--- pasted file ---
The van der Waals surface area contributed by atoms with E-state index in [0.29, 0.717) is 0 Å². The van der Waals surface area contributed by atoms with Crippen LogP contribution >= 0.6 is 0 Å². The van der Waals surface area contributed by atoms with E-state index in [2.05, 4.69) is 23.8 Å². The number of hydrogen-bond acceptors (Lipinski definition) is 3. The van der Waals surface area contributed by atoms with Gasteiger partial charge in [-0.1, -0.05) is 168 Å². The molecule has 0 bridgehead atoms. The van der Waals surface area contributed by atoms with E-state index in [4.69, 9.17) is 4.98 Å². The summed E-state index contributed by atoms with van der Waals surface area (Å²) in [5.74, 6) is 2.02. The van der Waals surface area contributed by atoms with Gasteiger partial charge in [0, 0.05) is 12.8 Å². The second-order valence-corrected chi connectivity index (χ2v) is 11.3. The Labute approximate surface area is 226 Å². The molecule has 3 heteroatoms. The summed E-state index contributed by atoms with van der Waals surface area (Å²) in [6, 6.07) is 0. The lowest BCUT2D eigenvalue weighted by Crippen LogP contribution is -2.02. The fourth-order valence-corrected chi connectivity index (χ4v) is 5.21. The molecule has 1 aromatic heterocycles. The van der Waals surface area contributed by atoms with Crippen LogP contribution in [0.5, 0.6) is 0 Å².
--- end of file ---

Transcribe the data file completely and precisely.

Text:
The van der Waals surface area contributed by atoms with E-state index in [0.29, 0.717) is 0 Å². The van der Waals surface area contributed by atoms with Crippen LogP contribution >= 0.6 is 0 Å². The van der Waals surface area contributed by atoms with E-state index in [2.05, 4.69) is 23.8 Å². The number of hydrogen-bond acceptors (Lipinski definition) is 3. The van der Waals surface area contributed by atoms with Gasteiger partial charge in [-0.1, -0.05) is 168 Å². The molecule has 0 bridgehead atoms. The van der Waals surface area contributed by atoms with E-state index in [4.69, 9.17) is 4.98 Å². The summed E-state index contributed by atoms with van der Waals surface area (Å²) in [5.74, 6) is 2.02. The van der Waals surface area contributed by atoms with Gasteiger partial charge in [0, 0.05) is 12.8 Å². The second-order valence-corrected chi connectivity index (χ2v) is 11.3. The Labute approximate surface area is 226 Å². The molecule has 3 heteroatoms. The summed E-state index contributed by atoms with van der Waals surface area (Å²) in [6, 6.07) is 0. The lowest BCUT2D eigenvalue weighted by Crippen LogP contribution is -2.02. The fourth-order valence-corrected chi connectivity index (χ4v) is 5.21. The molecule has 1 aromatic heterocycles. The van der Waals surface area contributed by atoms with Crippen LogP contribution in [0.5, 0.6) is 0 Å².